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‘Mandalorian’ Season 3, Episode 5 recap: Guns for Hire

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The latest episode of The Mandalorian has sealed the series’ tone as one that harkens to child-like Star Wars, as opposed to the grounded and mature Andor. Looking back, the clues have always been there, starting with a child as the protagonist. New whimsical characters were introduced and old wounds healed with a nice tidy bow. I’m not particularly mad about it. Let’s jump in.

Spoilers ahead.

The episode begins with Bo-Katan Kryze’s previous comrades, Mandalorians now led by Axe Woves (Simon Kassianides) who have been hired to defend a free planet called Plazir-15. When Bo-Katan and Din show up looking for them, they first must deal with the leadership: The Duchess (played by Lizzo, and honestly I loved her and her Blade Runner-esque hologram fashion accessories) and her partner Captain Bombardier (Jack Black).

Amongst the opulence, we learn that Plazir-15 maintains its luxurious lifestyle thanks to the work of reprogrammed Imperial droids — unfortunately, some of them have been going rogue, including violent outbursts, which should be forbidden in their coding.

Din and Bo-Katan visit the droid specialists — Ugnaughts, whom Din is able to connect with thanks to his season one friendship with Kuiil (“I have spoken”). They send him to where the next malfunction will most likely occur, and indeed it does. A rogue battle droid responds violently to Din’s provocations and flees, endangering a whole hologramed Plazir-15 city scene. Bo-Katan and Din take out the droid and find their next clue, which leads them to a droid bar.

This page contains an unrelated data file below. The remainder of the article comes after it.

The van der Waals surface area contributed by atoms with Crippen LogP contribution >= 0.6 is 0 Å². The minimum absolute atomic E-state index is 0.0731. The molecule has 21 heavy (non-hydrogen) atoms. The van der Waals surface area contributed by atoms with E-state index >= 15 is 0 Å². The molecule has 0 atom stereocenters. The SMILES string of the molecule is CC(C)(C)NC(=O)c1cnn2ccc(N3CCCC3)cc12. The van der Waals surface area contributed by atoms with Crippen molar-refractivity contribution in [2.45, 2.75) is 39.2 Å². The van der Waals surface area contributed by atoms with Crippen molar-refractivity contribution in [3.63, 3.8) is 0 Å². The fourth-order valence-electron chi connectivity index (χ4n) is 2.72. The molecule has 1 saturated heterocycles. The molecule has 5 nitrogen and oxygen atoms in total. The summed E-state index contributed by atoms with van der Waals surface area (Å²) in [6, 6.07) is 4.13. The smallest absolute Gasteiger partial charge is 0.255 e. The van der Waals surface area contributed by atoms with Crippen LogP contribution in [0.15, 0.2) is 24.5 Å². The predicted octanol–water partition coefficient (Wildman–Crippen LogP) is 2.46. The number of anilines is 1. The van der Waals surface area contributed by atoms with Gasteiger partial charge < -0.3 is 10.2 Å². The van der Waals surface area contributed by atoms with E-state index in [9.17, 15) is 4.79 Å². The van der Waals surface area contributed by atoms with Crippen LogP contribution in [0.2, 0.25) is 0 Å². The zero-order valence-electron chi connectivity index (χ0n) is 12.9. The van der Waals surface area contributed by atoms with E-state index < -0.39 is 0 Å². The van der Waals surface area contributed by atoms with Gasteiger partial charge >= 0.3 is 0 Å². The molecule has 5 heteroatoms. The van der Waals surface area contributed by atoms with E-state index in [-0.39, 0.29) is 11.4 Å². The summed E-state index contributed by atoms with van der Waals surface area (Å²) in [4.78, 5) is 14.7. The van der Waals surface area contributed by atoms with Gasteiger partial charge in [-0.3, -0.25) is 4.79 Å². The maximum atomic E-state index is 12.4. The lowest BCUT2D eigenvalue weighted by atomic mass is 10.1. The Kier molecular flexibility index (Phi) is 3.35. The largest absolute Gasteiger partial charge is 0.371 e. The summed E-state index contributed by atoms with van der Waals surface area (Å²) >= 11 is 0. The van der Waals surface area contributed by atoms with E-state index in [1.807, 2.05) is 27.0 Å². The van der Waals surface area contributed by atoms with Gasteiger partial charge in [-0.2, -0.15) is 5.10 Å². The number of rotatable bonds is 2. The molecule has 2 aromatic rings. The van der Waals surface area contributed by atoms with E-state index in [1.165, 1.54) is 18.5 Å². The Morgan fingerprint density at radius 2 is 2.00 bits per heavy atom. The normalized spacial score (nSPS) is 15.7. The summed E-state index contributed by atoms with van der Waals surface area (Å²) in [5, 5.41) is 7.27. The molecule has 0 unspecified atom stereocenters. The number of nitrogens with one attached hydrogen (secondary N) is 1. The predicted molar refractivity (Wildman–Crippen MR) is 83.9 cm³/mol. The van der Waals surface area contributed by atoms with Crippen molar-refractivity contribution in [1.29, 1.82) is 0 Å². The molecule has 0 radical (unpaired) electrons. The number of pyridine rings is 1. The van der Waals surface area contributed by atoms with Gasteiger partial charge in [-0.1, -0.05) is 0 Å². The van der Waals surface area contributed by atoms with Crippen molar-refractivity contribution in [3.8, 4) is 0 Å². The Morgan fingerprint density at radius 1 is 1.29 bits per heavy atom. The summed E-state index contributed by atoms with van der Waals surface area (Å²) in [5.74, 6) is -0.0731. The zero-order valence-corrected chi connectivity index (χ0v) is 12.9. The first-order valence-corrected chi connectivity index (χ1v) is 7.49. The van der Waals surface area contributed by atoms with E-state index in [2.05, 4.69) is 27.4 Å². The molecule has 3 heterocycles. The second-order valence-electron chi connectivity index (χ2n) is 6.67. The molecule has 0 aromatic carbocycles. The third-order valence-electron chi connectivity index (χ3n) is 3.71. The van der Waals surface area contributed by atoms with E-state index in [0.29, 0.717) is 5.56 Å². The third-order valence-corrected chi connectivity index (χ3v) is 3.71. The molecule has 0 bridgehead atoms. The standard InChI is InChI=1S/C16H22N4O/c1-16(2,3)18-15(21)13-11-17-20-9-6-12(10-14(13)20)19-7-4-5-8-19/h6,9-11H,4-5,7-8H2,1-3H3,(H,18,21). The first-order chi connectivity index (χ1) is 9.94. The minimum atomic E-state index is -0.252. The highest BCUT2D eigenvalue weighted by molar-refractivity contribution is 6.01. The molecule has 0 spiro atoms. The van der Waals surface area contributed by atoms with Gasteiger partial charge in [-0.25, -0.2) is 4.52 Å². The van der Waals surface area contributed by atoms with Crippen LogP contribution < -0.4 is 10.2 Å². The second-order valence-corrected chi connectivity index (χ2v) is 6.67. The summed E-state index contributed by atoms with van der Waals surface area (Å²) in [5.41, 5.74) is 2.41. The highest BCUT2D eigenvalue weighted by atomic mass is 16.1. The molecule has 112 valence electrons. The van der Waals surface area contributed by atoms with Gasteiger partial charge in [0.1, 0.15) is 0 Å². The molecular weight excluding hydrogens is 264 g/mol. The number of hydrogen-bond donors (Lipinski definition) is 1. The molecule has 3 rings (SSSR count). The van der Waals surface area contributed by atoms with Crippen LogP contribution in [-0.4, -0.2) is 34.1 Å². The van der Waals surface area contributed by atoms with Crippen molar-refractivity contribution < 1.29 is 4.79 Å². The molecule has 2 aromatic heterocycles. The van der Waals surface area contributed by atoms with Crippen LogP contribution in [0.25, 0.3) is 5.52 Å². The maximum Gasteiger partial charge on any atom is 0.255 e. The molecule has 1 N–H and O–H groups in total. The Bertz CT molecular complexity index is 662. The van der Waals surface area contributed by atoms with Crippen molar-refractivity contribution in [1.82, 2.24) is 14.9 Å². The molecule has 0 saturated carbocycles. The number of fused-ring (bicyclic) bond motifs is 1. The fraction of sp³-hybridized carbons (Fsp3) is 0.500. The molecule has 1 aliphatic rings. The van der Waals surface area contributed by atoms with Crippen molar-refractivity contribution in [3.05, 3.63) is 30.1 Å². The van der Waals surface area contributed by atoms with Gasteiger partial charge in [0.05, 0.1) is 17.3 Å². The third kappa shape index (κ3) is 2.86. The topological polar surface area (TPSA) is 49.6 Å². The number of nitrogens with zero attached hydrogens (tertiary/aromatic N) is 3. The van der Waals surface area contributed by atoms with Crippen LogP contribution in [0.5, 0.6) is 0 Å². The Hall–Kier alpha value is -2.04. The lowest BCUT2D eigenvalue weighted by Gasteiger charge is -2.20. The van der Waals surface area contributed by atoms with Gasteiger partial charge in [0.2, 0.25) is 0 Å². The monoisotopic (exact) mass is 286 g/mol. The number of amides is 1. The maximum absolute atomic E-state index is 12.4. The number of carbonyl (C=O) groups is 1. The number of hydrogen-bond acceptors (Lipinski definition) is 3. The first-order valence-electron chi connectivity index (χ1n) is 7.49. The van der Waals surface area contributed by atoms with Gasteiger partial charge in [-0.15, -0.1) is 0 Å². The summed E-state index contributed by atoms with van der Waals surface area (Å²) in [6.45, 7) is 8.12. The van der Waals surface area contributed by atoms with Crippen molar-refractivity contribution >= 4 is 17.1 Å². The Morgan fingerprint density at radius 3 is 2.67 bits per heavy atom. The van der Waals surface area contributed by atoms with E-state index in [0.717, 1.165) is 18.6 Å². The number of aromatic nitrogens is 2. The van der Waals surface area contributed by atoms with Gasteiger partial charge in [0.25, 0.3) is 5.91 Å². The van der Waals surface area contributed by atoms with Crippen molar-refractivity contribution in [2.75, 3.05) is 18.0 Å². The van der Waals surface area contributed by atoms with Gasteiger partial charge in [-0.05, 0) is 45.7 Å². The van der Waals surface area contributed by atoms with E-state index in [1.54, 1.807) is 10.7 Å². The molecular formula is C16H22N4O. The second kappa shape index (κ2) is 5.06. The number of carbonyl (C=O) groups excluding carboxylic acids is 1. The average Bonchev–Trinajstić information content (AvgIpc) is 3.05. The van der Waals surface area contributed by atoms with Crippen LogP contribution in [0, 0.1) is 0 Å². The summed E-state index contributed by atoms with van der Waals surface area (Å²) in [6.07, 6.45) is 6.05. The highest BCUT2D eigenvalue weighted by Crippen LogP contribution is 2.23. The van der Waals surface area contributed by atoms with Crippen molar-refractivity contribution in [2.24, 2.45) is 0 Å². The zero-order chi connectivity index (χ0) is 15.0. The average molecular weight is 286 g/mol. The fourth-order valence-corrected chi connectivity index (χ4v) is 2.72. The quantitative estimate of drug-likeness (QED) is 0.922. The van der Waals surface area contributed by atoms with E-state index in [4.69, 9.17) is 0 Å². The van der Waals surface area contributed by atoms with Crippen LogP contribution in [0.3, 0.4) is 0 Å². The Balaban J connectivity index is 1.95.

The droids sincerely want to help and offer information that reveals that a batch of droid nepenthé, a lubricant for their systems that protects against mechanical wear while delivering program-refreshing subparticles, contains nano-bots that interfere with their reprogramming.

The culprit turned out to be Commissioner Helgait (Christopher Lloyd), a Count Dooku-supporting separatist. After bringing him to the Duchess and Captain Bombardier for justice, Bo-Katan and Din receive the key to Plazir-15 and young Grogu is knighted. Sure! Why not!

Finally, they are given permission to seek out the Mandalorians. In a surprisingly fast turn of events, Bo-Katan challenges Axe Woves and defeats him, but fails to secure the loyalty and trust of the Mandalorians (among them, Koska Reeves played by Mercedes Varnado from season two). Din Djarin still wields the Darksaber — he is who Bo-Katan should be challenging for leadership. Bo-Katan insists that enough Mandalorian blood has been spilled.

Din offers the Darksaber, but of course Bo-Katan again refuses it, for the Darksaber must be won in combat. At this, Din announces that he had been captured on Mandalore and the Darksaber was taken from him. Bo-Katan came to his rescue and defeated his captor, using the Darksaber against him. By rights, she did win the Darksaber and is now the rightful owner.

Everyone agreed and just like that, problem solved.

For quite a few episodes now, The Mandalorian has exhibited the tidy conclusions to storylines that we might expect from the animated Star Wars series. This is the way, and I’m okay with it.